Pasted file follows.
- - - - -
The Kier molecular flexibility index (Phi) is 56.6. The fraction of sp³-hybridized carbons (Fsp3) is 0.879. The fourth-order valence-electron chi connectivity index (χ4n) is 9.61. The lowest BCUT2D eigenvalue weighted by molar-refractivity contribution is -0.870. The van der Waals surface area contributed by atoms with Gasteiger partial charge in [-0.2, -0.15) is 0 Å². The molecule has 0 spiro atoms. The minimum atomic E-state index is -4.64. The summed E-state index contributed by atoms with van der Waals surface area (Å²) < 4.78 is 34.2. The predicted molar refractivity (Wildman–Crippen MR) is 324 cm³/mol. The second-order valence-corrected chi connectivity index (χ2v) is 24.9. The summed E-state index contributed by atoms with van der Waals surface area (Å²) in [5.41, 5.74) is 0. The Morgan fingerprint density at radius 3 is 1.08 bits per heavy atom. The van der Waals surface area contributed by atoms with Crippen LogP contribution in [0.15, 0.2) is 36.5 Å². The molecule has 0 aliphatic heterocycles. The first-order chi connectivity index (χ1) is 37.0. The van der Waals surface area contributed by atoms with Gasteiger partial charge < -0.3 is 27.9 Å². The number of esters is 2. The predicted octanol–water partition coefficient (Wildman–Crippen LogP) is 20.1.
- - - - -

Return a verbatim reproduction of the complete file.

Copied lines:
The Kier molecular flexibility index (Phi) is 56.6. The fraction of sp³-hybridized carbons (Fsp3) is 0.879. The fourth-order valence-electron chi connectivity index (χ4n) is 9.61. The lowest BCUT2D eigenvalue weighted by molar-refractivity contribution is -0.870. The van der Waals surface area contributed by atoms with Gasteiger partial charge in [-0.2, -0.15) is 0 Å². The molecule has 0 spiro atoms. The minimum atomic E-state index is -4.64. The summed E-state index contributed by atoms with van der Waals surface area (Å²) < 4.78 is 34.2. The predicted molar refractivity (Wildman–Crippen MR) is 324 cm³/mol. The second-order valence-corrected chi connectivity index (χ2v) is 24.9. The summed E-state index contributed by atoms with van der Waals surface area (Å²) in [5.41, 5.74) is 0. The Morgan fingerprint density at radius 3 is 1.08 bits per heavy atom. The van der Waals surface area contributed by atoms with Crippen LogP contribution in [0.15, 0.2) is 36.5 Å². The molecule has 0 aliphatic heterocycles. The first-order chi connectivity index (χ1) is 37.0. The van der Waals surface area contributed by atoms with Gasteiger partial charge < -0.3 is 27.9 Å². The number of esters is 2. The predicted octanol–water partition coefficient (Wildman–Crippen LogP) is 20.1.